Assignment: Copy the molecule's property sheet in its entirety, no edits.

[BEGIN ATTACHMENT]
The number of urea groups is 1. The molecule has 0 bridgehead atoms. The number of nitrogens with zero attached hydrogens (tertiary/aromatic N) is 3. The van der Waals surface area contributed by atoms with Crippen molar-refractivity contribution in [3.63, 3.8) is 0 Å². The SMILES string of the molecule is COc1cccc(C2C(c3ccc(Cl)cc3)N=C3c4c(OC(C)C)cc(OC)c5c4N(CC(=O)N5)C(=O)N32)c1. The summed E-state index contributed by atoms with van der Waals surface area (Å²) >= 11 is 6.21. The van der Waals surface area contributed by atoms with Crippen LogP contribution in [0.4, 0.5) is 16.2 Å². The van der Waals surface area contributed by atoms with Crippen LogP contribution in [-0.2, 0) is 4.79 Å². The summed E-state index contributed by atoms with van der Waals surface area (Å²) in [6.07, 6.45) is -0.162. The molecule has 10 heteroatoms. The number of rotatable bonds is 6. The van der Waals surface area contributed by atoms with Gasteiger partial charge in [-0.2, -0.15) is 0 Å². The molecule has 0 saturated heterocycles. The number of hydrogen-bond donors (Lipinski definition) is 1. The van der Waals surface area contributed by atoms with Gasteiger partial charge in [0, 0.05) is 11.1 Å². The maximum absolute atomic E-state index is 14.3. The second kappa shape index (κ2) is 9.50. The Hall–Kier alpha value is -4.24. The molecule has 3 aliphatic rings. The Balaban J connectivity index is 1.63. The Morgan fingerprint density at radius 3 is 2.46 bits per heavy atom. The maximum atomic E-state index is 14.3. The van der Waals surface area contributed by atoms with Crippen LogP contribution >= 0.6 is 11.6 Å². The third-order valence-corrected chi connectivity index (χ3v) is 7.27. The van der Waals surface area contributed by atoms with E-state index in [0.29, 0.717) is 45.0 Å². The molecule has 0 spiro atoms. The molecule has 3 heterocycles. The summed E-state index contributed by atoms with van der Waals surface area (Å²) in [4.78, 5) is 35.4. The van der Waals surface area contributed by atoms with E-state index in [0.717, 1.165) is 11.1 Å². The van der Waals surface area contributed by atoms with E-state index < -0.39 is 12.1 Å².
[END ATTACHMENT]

The number of urea groups is 1. The molecule has 0 bridgehead atoms. The number of nitrogens with zero attached hydrogens (tertiary/aromatic N) is 3. The van der Waals surface area contributed by atoms with Crippen molar-refractivity contribution in [3.63, 3.8) is 0 Å². The SMILES string of the molecule is COc1cccc(C2C(c3ccc(Cl)cc3)N=C3c4c(OC(C)C)cc(OC)c5c4N(CC(=O)N5)C(=O)N32)c1. The summed E-state index contributed by atoms with van der Waals surface area (Å²) >= 11 is 6.21. The van der Waals surface area contributed by atoms with Crippen LogP contribution in [0.4, 0.5) is 16.2 Å². The van der Waals surface area contributed by atoms with Crippen LogP contribution in [-0.2, 0) is 4.79 Å². The summed E-state index contributed by atoms with van der Waals surface area (Å²) in [6.07, 6.45) is -0.162. The molecule has 10 heteroatoms. The number of rotatable bonds is 6. The van der Waals surface area contributed by atoms with Gasteiger partial charge in [-0.2, -0.15) is 0 Å². The molecule has 0 saturated heterocycles. The number of hydrogen-bond donors (Lipinski definition) is 1. The van der Waals surface area contributed by atoms with Gasteiger partial charge in [0, 0.05) is 11.1 Å². The maximum absolute atomic E-state index is 14.3. The second kappa shape index (κ2) is 9.50. The Hall–Kier alpha value is -4.24. The molecule has 3 aliphatic rings. The Balaban J connectivity index is 1.63. The Morgan fingerprint density at radius 3 is 2.46 bits per heavy atom. The maximum atomic E-state index is 14.3. The van der Waals surface area contributed by atoms with Crippen LogP contribution >= 0.6 is 11.6 Å². The third-order valence-corrected chi connectivity index (χ3v) is 7.27. The van der Waals surface area contributed by atoms with E-state index in [0.29, 0.717) is 45.0 Å². The molecule has 0 spiro atoms. The molecule has 3 heterocycles. The summed E-state index contributed by atoms with van der Waals surface area (Å²) in [4.78, 5) is 35.4. The van der Waals surface area contributed by atoms with E-state index in [0.717, 1.165) is 11.1 Å². The van der Waals surface area contributed by atoms with E-state index < -0.39 is 12.1 Å².